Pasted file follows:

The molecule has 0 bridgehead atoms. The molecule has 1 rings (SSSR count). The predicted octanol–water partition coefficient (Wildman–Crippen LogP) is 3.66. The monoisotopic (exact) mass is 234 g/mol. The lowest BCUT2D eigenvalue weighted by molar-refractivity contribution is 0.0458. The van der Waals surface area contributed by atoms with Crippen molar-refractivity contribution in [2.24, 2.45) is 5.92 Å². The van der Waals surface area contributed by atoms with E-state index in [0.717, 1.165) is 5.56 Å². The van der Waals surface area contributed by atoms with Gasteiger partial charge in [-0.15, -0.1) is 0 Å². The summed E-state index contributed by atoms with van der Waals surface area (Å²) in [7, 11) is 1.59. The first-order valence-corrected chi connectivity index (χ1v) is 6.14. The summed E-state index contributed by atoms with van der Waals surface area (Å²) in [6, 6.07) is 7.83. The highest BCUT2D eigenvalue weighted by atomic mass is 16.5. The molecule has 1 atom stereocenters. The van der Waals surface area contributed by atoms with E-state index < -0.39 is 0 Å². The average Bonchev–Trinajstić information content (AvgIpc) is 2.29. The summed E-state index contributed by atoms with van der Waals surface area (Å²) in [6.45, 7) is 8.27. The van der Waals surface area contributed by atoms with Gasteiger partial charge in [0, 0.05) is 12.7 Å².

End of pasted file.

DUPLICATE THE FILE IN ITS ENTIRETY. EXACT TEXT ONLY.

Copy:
The molecule has 0 bridgehead atoms. The molecule has 1 rings (SSSR count). The predicted octanol–water partition coefficient (Wildman–Crippen LogP) is 3.66. The monoisotopic (exact) mass is 234 g/mol. The lowest BCUT2D eigenvalue weighted by molar-refractivity contribution is 0.0458. The van der Waals surface area contributed by atoms with Crippen molar-refractivity contribution in [2.24, 2.45) is 5.92 Å². The van der Waals surface area contributed by atoms with E-state index in [0.717, 1.165) is 5.56 Å². The van der Waals surface area contributed by atoms with Gasteiger partial charge in [-0.15, -0.1) is 0 Å². The summed E-state index contributed by atoms with van der Waals surface area (Å²) in [7, 11) is 1.59. The first-order valence-corrected chi connectivity index (χ1v) is 6.14. The summed E-state index contributed by atoms with van der Waals surface area (Å²) in [6, 6.07) is 7.83. The highest BCUT2D eigenvalue weighted by atomic mass is 16.5. The molecule has 1 atom stereocenters. The van der Waals surface area contributed by atoms with E-state index < -0.39 is 0 Å². The average Bonchev–Trinajstić information content (AvgIpc) is 2.29. The summed E-state index contributed by atoms with van der Waals surface area (Å²) in [6.45, 7) is 8.27. The van der Waals surface area contributed by atoms with Gasteiger partial charge in [0, 0.05) is 12.7 Å².